Story highlights Americans burned out of softwood lumber are now leaving the country in search of cheaper supplies.
Canada may retaliate against the U.S. by increasing its tariff on imported U.S. lumber.
Unfortunately for American softwood lumber exporters, Canadian homebuilding is booming, so they’re turning to exports.
Canadian Prime Minister Justin Trudeau said Sunday that he’s considering a retaliatory tariff against the U.S. after the Commerce Department on Friday raised tariffs to a 50% rate on softwood lumber from Canada.
The new rule would increase duties from the current duty rate of 15% to effectively triple them.
Critics were quick to point out that NAFTA already requires Canadian timber exports to the U.S. to be bought from Canadian producers.
“These duties have been in place for 18 years, and they’ll be for the next 18 years to come, I hope,” Canadian Minister of Natural Resources Jim Carr said Sunday.
The new, higher duties come after the U.S. Commerce Department increased its duties on Canadian softwood lumber from 15% to nearly three times that amount.
An estimated 21,000 Canadian lumber jobs will likely be in jeopardy because of this new duty rate, which goes into effect April 1.
But Americans should be used to such type of news: More than 60,000 U.S. jobs are involved in the shipping and distribution of lumber, according to the National Association of Home Builders. In 2017, Americans burned through 172 million cubic feet of lumber from Canada, most of which was destined for U.S. homes.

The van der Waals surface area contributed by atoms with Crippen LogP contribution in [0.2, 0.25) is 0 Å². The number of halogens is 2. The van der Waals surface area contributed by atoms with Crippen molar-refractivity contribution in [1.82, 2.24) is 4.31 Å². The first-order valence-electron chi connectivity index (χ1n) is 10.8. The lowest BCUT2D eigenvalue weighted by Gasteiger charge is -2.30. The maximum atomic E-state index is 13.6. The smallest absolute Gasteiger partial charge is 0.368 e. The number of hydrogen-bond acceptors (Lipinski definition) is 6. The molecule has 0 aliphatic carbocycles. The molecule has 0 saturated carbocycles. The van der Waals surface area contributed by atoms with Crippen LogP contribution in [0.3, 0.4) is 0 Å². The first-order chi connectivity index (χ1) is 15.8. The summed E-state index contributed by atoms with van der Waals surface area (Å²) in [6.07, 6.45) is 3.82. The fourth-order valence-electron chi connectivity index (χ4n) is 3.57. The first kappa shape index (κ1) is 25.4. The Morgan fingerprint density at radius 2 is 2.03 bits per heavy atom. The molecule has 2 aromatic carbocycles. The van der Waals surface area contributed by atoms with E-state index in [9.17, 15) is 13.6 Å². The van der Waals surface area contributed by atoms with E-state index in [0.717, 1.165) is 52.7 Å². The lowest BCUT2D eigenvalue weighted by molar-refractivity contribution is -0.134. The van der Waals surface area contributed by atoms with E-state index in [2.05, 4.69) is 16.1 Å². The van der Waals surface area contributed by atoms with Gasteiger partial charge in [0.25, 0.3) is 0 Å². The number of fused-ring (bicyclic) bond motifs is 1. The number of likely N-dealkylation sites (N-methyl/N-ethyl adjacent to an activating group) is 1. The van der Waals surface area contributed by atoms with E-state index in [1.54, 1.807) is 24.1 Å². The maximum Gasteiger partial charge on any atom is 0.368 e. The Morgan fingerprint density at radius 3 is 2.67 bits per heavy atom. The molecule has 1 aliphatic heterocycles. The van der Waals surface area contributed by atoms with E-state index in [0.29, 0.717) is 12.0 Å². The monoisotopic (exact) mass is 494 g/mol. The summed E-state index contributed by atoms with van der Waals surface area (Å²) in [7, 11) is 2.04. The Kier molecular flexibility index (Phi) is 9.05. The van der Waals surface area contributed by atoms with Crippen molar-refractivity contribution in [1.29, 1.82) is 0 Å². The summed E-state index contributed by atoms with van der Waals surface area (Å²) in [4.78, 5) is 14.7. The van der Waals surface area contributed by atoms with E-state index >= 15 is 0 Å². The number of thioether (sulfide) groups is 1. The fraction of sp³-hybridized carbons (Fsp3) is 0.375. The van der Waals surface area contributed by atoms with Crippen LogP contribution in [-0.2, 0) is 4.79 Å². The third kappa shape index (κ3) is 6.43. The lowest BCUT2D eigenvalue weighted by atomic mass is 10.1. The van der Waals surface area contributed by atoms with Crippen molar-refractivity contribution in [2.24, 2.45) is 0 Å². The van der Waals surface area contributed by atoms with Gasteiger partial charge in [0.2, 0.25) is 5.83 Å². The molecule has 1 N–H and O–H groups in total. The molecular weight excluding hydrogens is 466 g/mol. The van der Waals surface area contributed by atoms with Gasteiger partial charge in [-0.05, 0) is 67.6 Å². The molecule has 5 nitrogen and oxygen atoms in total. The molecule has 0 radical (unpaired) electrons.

This Canadian homebuilding boom is happening despite higher and higher duties on lumber exports to the U.S. since early 2000, according to Statistics Canada.
According to the Bureau of International Trade, the U.S. exported just 8.3 million cubic feet of lumber to Canada in 2017, but the numbers for 2018 are expected to skyrocket.
In a tweet posted on Friday, President Donald Trump said the “USTR has just announced a 50% Tariff on large categories of steel and a 10% Tariff on Aluminum!”
The tweet appeared to reference the effect that World Trade Organization rules have on how many duties the U.S. imposes on other countries.
However, this has not necessarily kept U.S. businesses from introducing tough anti-dumping and countervailing duties against foreign lumber sources.
“U.S. steelmakers told me and many other Americans who have contacted me that Chinese steel is subsidized — U.S. steel mills sell for less than they earn in China and that is because it’s subsidized,” said Carr.